Books by Stephen Lambert

Released: Dec. 15, 2002

Four plays—Hamlet, Antony and Cleopatra, Othello, and The Tempest—are retold in pedestrian fashion with minimally appealing illustrations. The audience for these types of retellings is always questionable, but this particular collection has more trouble than most in finding one at all. There are many exclamation points and rhetorical questions, and though all of the dialogue is derived from the originals, it is often rewritten. In one particularly meretricious instance, the line from The Tempest, "we are such stuff as dreams are made on," is misquoted as "we are such stuff as dreams are made of." In every instance, characterization is reduced to flatness: Ophelia is a weak flower; Othello is jealous; Cleopatra is devious. There's neither depth nor room for the lovely intricacies of Shakespeare's people. The choice of plays is aimed at a somewhat older audience, but the inclusion of pictures seems to pitch it at a younger one. When you come right down to it, a 12-year-old is probably ready to see the plays, but this won't work for them either: leaving out so much, it fails as a précis; and flattening the action and characters so, it fails as a study guide. With several better retellings available, this volume is unnecessary. (Nonfiction. 10-12)Read full book review >
MY GRANDMOTHER’S CLOCK by Geraldine McCaughrean
Released: Sept. 23, 2002

Compulsive clock-watchers may come away from this poetic disquisition with some truer ways of telling time. When a child suggests that the grandfather clock in her grandmother's house needs fixing, Grandma explains that she has many other ways of measuring time: heartbeats, pages of a book, bathwater going cold, shadows under a tree. She tells days of the week by the smell of bread baking, the clatter of garbagemen, and other cues: longer intervals by the moon and tides, flowers and temperatures, "comets in their ellipses, the sun and moon's eclipses," and even the stars, which also teach that "time's just too big to fit inside any watch or clock." Lambert (Nobody Rides the Unicorn, 2000, etc.) uses muted, clear colors and softly rounded forms to give his scenes of child and grandparents rambling down country roads or along the shore, planting the garden, making snowballs, or just sitting together, a peaceful, idyllic air. An eloquent, compelling invitation to children to think deep thoughts and not to take the over-scheduled life for granted. (Picture book. 5-8)Read full book review >
Released: April 1, 2000

This modern fairy tale tells the story of a fearful and paranoid king who summons the gentlest girl in the kingdom to trap a unicorn in order to kill it for his own selfish purposes. The king of Joppardy, convinced that his enemies are out to poison him, follows the advice of his councilor Doctor Slythe, who tells the king that there is only one solution—the king must drink from a goblet and eat with utensils made from a unicorn's horn. The nefarious Slythe, dressed all in black and looking thoroughly evil, also advises the king that there is only one way to catch the elusive unicorn—a quiet young girl with a gentle voice must call to it. Zoe, the quietest girl in the land, and an orphan who is considered a nobody, is sent for and unsuspectingly invites the unicorn into the open. All of a sudden, hunters and hunting dogs intrude upon the idyllic scene and capture the beautiful beast. Zoe, furious that she's been deceived and determined to make it right, sneaks into the palace gardens and frees the animal. Incensed that the little girl has bested him, the king banishes her. But Zoe finds her way into the secret valley of the unicorns: a magical and welcoming land that certainly will be more of a home to her than Joppardy ever was. Beautiful, soft illustrations mostly in earth colors, but interjected with jewel tones and interesting design make this a visually compelling book. Details in the illustrations—an animal hidden in the bush, topiaries in the shape of whales—encourage the reader to look again and again at the enticing pictures. One jarring, anachronistic note, though—on the opening page, the illustration shows a car on the road to the medieval-looking palace, marring the timeless, otherworldly feel of the book. And the name of the kingdom ineluctably makes one think of the popular game show. Despite these minor quibbles, this will certainly please the unicorn crowd and will be a popular read-aloud. (Picture book. 4-8)Read full book review >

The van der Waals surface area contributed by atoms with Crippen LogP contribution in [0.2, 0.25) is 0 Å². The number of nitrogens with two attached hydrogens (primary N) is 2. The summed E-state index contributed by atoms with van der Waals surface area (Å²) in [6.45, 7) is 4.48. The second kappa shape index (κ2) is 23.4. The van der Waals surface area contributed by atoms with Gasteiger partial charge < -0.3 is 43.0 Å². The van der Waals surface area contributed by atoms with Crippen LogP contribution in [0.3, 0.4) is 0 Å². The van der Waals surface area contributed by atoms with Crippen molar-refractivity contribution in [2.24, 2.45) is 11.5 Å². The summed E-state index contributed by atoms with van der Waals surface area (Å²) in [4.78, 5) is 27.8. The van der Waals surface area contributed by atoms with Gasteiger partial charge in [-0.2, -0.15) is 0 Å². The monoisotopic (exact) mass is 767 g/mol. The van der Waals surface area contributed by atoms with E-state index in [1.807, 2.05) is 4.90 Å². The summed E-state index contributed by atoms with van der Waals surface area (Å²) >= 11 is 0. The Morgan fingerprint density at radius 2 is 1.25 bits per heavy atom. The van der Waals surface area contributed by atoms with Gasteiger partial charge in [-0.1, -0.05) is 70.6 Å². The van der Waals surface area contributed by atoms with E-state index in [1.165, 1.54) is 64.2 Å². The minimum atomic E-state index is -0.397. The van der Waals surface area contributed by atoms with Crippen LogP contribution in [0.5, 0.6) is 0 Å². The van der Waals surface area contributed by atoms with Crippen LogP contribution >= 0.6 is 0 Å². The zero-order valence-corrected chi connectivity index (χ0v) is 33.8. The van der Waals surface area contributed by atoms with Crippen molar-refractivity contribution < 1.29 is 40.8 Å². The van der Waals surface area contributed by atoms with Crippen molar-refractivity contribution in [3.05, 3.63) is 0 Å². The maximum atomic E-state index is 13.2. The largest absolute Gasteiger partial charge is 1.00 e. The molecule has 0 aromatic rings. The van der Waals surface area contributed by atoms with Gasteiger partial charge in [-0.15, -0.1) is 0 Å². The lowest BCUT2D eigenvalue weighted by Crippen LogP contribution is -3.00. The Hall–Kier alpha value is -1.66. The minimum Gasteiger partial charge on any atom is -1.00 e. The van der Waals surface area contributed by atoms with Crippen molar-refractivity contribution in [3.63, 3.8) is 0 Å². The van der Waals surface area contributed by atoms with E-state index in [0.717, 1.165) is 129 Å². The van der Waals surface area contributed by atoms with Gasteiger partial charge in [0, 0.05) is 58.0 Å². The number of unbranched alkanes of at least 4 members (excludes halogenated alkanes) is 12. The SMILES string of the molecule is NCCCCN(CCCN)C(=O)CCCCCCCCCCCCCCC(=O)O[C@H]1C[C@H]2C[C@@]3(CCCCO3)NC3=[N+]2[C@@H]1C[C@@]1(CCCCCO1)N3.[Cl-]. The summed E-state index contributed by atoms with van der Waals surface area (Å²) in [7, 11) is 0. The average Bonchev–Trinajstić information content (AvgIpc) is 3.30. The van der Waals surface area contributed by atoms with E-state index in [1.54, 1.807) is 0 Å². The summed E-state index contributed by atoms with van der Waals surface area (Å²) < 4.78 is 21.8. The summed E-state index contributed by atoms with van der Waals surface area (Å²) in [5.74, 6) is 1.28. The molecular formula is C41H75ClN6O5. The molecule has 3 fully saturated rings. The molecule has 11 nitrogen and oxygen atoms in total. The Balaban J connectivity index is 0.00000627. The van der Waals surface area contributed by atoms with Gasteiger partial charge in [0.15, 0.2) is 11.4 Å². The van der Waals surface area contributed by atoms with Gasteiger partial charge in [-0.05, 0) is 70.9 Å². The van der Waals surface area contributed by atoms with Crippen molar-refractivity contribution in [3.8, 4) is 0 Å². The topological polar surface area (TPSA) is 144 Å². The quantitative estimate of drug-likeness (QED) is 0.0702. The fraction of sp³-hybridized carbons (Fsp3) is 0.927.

BEDTIME! by Joan W. Blos
Released: May 1, 1998

The setting of this bedtime tale is a clutter-free child's bedroom, where a boy refuses to go to bed but soon admits to his grandmother that one of his three stuffed toys might be sleepy. The narrator asks, ``So do you know what that grandma did? She took that sleepy bear and she put him into the bed.'' One by one the boy releases the toys to the grandmother's custody, until they are all in bed without him. She begins reading a story ``with no one sitting on her lap.'' Savvy children will predict this outcome: The boy finally retires and falls asleep. Everything in the room is soft-edged, portrayed in blocky shapes and lulling tones of blue and green, except for an alarm clock, whose details of numbers and hands are clear. The pictures are soothing but repetitious; only the conspiratorial tone between the narrator and readers distinguishes this entry from much of the bedtime-story canon. (Picture book. 1-3) Read full book review >